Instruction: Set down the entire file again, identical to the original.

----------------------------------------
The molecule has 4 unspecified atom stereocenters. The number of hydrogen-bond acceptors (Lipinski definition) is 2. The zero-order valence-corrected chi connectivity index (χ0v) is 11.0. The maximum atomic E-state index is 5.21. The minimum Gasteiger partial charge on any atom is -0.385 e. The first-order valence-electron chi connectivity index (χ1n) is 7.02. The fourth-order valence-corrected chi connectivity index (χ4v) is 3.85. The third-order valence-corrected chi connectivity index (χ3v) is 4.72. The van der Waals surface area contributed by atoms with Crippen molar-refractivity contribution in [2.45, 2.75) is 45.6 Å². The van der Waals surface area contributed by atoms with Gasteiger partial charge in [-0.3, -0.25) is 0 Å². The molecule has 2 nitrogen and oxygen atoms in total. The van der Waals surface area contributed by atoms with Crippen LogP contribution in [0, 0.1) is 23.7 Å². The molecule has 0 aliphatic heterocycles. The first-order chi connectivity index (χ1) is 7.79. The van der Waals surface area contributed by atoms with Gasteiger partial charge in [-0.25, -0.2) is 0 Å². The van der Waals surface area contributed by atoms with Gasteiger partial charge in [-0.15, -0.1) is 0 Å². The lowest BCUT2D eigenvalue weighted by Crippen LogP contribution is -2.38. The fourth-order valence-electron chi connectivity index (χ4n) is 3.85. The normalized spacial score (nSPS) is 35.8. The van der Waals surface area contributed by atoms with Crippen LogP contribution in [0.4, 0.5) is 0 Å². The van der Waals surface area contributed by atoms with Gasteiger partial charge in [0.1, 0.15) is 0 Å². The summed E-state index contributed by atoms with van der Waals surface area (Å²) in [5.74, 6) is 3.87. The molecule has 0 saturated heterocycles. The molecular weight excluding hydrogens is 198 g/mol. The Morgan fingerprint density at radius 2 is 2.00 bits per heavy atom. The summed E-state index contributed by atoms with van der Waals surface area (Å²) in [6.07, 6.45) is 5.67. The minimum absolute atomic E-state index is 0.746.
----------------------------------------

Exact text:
The molecule has 4 unspecified atom stereocenters. The number of hydrogen-bond acceptors (Lipinski definition) is 2. The zero-order valence-corrected chi connectivity index (χ0v) is 11.0. The maximum atomic E-state index is 5.21. The minimum Gasteiger partial charge on any atom is -0.385 e. The first-order valence-electron chi connectivity index (χ1n) is 7.02. The fourth-order valence-corrected chi connectivity index (χ4v) is 3.85. The third-order valence-corrected chi connectivity index (χ3v) is 4.72. The van der Waals surface area contributed by atoms with Crippen molar-refractivity contribution in [2.45, 2.75) is 45.6 Å². The van der Waals surface area contributed by atoms with Gasteiger partial charge in [-0.3, -0.25) is 0 Å². The molecule has 2 nitrogen and oxygen atoms in total. The van der Waals surface area contributed by atoms with Crippen LogP contribution in [0, 0.1) is 23.7 Å². The molecule has 0 aliphatic heterocycles. The first-order chi connectivity index (χ1) is 7.79. The van der Waals surface area contributed by atoms with Gasteiger partial charge in [-0.25, -0.2) is 0 Å². The van der Waals surface area contributed by atoms with Gasteiger partial charge in [-0.15, -0.1) is 0 Å². The lowest BCUT2D eigenvalue weighted by Crippen LogP contribution is -2.38. The fourth-order valence-electron chi connectivity index (χ4n) is 3.85. The normalized spacial score (nSPS) is 35.8. The van der Waals surface area contributed by atoms with Crippen LogP contribution in [0.4, 0.5) is 0 Å². The van der Waals surface area contributed by atoms with Gasteiger partial charge in [0.1, 0.15) is 0 Å². The summed E-state index contributed by atoms with van der Waals surface area (Å²) in [5.74, 6) is 3.87. The molecule has 0 saturated heterocycles. The molecular weight excluding hydrogens is 198 g/mol. The Morgan fingerprint density at radius 2 is 2.00 bits per heavy atom. The summed E-state index contributed by atoms with van der Waals surface area (Å²) in [6.07, 6.45) is 5.67. The minimum absolute atomic E-state index is 0.746.